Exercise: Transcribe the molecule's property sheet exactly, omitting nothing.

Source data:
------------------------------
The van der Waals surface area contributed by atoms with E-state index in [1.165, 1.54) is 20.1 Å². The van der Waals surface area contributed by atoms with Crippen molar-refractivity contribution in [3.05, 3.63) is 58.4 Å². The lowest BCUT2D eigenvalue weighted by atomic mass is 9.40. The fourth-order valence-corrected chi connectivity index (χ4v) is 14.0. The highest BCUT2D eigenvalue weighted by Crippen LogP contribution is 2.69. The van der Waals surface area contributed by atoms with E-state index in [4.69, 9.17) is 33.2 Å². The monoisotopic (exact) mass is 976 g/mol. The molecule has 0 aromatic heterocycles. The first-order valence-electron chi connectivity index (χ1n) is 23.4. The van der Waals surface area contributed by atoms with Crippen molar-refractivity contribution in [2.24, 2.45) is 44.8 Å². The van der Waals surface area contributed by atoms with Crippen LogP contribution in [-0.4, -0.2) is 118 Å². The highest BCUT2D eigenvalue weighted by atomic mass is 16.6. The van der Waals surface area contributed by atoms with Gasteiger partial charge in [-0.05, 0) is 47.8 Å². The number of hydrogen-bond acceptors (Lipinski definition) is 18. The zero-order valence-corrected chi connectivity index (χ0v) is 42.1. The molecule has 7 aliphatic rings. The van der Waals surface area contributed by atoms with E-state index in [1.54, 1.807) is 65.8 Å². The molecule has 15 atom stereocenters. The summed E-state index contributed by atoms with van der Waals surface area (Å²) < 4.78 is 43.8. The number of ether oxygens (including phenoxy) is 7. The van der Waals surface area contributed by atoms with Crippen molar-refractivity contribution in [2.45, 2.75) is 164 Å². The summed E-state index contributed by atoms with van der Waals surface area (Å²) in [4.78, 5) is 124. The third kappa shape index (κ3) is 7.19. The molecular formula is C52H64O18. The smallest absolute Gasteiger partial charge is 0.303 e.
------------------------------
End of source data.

The van der Waals surface area contributed by atoms with E-state index in [1.165, 1.54) is 20.1 Å². The van der Waals surface area contributed by atoms with Crippen molar-refractivity contribution in [3.05, 3.63) is 58.4 Å². The lowest BCUT2D eigenvalue weighted by atomic mass is 9.40. The fourth-order valence-corrected chi connectivity index (χ4v) is 14.0. The highest BCUT2D eigenvalue weighted by Crippen LogP contribution is 2.69. The van der Waals surface area contributed by atoms with E-state index in [4.69, 9.17) is 33.2 Å². The monoisotopic (exact) mass is 976 g/mol. The molecule has 0 aromatic heterocycles. The first-order valence-electron chi connectivity index (χ1n) is 23.4. The van der Waals surface area contributed by atoms with Crippen molar-refractivity contribution in [2.24, 2.45) is 44.8 Å². The van der Waals surface area contributed by atoms with Crippen LogP contribution in [-0.4, -0.2) is 118 Å². The highest BCUT2D eigenvalue weighted by atomic mass is 16.6. The van der Waals surface area contributed by atoms with Gasteiger partial charge in [-0.05, 0) is 47.8 Å². The number of hydrogen-bond acceptors (Lipinski definition) is 18. The zero-order valence-corrected chi connectivity index (χ0v) is 42.1. The molecule has 7 aliphatic rings. The van der Waals surface area contributed by atoms with E-state index in [1.54, 1.807) is 65.8 Å². The molecule has 15 atom stereocenters. The summed E-state index contributed by atoms with van der Waals surface area (Å²) < 4.78 is 43.8. The number of ether oxygens (including phenoxy) is 7. The van der Waals surface area contributed by atoms with Crippen molar-refractivity contribution in [2.45, 2.75) is 164 Å². The summed E-state index contributed by atoms with van der Waals surface area (Å²) in [4.78, 5) is 124. The third kappa shape index (κ3) is 7.19. The molecular formula is C52H64O18. The smallest absolute Gasteiger partial charge is 0.303 e.